By GORDON GLANTZ
GORDONVILLE — The official definition of the “witching hour” is when witches — or magicians, ghouls, Republican senators and other demons — are said be at their most powerful.
That’s the myth, the folklore.
The reality is that the witching hour is when we wake up in the middle of the night and our minds are clear enough to be haunted by our own bitter realities.
Unanswerable questions, many about futures we can’t control, ravage the brain.
I was hit with one so immediate this past week that not even my home remedy – sneaking downstairs for some old “Sopranos” episodes – could make it right.
The question was this: Am I a bad person?
Here are three examples, hot off the presses, that had me wondering:
Andy Reid – Much of Eagles Nation has forgiven and forgotten the specifics of the Reid Era here. They instead focus on the general success between 1999 and 2012.
But not me. I remember high hopes repeatedly dashed, and the seasons that ended in despair.
I invested too much – in time, emotion and money (season ticket holder) — to be stranded at the altar again and again and again.
Maybe some forget the feeling of having their hearts eaten out that were then met with the subsequent kick in our collective gut when Reid would act smug and indifferent during postgame press conferences.
Even when mishaps (dropped passes, missed tackles) weren’t directly his fault, Reid’s standard line was “it begins with me.”
Fine, Andy, you wanted the blame, you got it. I would have told you so if they let me to drive you to the airport when you left town.
Why, then, would I – or anyone else who bleeds green – root for Reid to have success elsewhere?
There was no worse scenario than his new team, the Kansas City Chiefs, winning a Super Bowl when he didn’t do it in Philly after all those years of knocking on the door without finding a way to kick it in.
When we finally got it done two years ago, some of the edge was taken off. Still, when the Chiefs reached the big dance this year, I became a temporary fan of the opposing San Francisco 49ers.
Truth be told, I am more than a little bit angry with the end result (particularly the touchdown that wasn’t a touchdown) and irked by all the glad tidings for Reid around the Delaware Valley.
Self-vote: Yeah, sigh, I am. It’s not like he tried to lose big games here (it just seemed like it).
Iowa Caucuses – I have been a detractor of the overall primary system for a long time, and my criticism begins with the disproportionate role little Iowa plays in the process.
I wrote all about it in my Sunday column a month or two ago, but I never could have imagined the Monday meltdown that will leave the final tally with an asterisk.
The root cause of the chaos was the already silly caucus process being further complicated with some second-round scenario that was clearly over the heads of those Iowa straw-chewers to comprehend.
While the good news is that this is probably the last we will see of the Iowa Caucuses, and maybe even Iowa getting to bat leadoff and set the pace – as it has been doing, despite clearly not being a gauge of America’s diversity (it’s well over 90 percent lilywhite, for example) – the embarrassment for the Democratic party could prove to be colossal.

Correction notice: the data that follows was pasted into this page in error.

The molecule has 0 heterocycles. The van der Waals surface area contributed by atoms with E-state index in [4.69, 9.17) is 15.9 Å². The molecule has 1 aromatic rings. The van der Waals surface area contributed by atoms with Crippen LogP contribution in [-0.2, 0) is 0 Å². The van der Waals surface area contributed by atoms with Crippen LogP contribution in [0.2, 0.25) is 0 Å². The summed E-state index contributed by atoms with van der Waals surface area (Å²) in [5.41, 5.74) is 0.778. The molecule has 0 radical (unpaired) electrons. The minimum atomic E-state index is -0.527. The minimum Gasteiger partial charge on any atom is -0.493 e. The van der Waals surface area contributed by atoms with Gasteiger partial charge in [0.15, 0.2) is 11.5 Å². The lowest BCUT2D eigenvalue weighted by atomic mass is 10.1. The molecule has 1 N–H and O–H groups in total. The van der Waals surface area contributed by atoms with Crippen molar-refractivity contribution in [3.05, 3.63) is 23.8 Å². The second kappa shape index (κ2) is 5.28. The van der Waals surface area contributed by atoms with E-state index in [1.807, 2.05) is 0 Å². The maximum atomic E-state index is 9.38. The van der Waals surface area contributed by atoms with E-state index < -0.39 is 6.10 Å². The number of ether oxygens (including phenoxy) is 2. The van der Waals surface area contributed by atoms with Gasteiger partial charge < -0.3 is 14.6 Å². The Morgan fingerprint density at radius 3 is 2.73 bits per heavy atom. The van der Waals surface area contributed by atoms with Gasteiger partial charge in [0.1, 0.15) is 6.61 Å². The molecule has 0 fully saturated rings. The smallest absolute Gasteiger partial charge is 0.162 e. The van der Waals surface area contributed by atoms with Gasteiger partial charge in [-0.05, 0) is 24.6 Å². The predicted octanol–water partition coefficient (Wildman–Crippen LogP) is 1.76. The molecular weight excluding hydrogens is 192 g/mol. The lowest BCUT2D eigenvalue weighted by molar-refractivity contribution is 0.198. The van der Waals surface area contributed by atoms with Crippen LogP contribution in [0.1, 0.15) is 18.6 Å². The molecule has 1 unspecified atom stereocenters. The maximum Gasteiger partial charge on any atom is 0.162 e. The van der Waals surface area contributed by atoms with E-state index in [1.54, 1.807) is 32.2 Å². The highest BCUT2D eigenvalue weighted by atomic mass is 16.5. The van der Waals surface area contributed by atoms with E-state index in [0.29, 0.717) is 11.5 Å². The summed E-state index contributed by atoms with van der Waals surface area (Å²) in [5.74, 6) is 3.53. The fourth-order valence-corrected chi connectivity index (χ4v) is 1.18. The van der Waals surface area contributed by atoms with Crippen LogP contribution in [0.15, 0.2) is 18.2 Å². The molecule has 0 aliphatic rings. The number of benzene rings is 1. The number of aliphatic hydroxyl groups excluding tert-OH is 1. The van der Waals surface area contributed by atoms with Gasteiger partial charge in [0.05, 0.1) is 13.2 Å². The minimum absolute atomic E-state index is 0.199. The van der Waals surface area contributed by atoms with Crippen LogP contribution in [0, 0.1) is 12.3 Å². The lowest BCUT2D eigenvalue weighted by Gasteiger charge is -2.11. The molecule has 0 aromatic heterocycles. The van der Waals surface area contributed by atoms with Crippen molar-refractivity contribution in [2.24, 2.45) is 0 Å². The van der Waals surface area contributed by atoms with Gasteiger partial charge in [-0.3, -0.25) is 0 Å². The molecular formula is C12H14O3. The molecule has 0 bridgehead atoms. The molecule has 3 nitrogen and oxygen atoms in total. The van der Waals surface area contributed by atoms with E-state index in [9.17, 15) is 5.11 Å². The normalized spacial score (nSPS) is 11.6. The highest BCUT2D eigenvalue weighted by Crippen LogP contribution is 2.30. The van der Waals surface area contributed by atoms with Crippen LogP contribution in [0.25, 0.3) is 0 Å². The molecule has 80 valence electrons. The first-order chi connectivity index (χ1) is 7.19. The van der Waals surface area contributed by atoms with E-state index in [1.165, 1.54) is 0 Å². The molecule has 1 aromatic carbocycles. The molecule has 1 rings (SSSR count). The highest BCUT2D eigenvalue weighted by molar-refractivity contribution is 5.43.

Self-vote: Nope, not at all. A little bit of vindication is good for the soul.
Rush Limbaugh – The right-wing AM Talk Radio host revealed that he is terminally ill.
If you are waiting for tears, keeping waiting.
I understand the man may have had a job to do, sort of in the Howard Stern shock jock sense, and that he may or may not have even meant half the hateful things he was saying.
But listeners – many with pea brains – accepted his postulating as fact.
And he knew it.
If we are truly mired in a modern day Civil War, one in which lives (i.e. Heather Heyer) have been lost, Limbaugh is a general in the militia that fired the first shots (albeit away from the fray while on his bully pulpit).
It could be said that there would have been no coming of your president (not mine), without Limbaugh – among others – laying the groundwork.
No wonder Limbaugh got the Presidential Medal of Freedom the other night.
Hard to believe, though, considering this is the same person who called Iraq War veterans subsequently opposed to the war “phony soldiers.”
Then again, this prize was given to him by the phoniest of soldiers, one who got out of Vietnam with phantom bone spurs.
Like your president (not mine), Limbaugh built his empire on lies and half-truths.
Consider that Polifact rated Limbaugh’s on-air statements as either “mostly false” or “pants on fire” at a rapid-fire rate of 84 percent, with only a mere 5 percent registering as “true.”
While a lot of his false statements are about climate change, we are also talking about someone who continually degraded President Barack Obama with racially charged innuendoes – calling him (and Oprah Winfrey) “uppity,” etc. – and who compared NFL games to showdowns between black gangs.
He also said actor Michael J. Fox was exaggerating his Parkinson’s disease in an ad for stem cell research.
I wonder if he’d like some of that stem cell research for himself now? Maybe he is just exaggerating his symptoms.
Take the high road? Not this so-called snowflake. It’s all low road here in Gordonville.
This column first ran in The Times Herald on Feb. 9, 2020.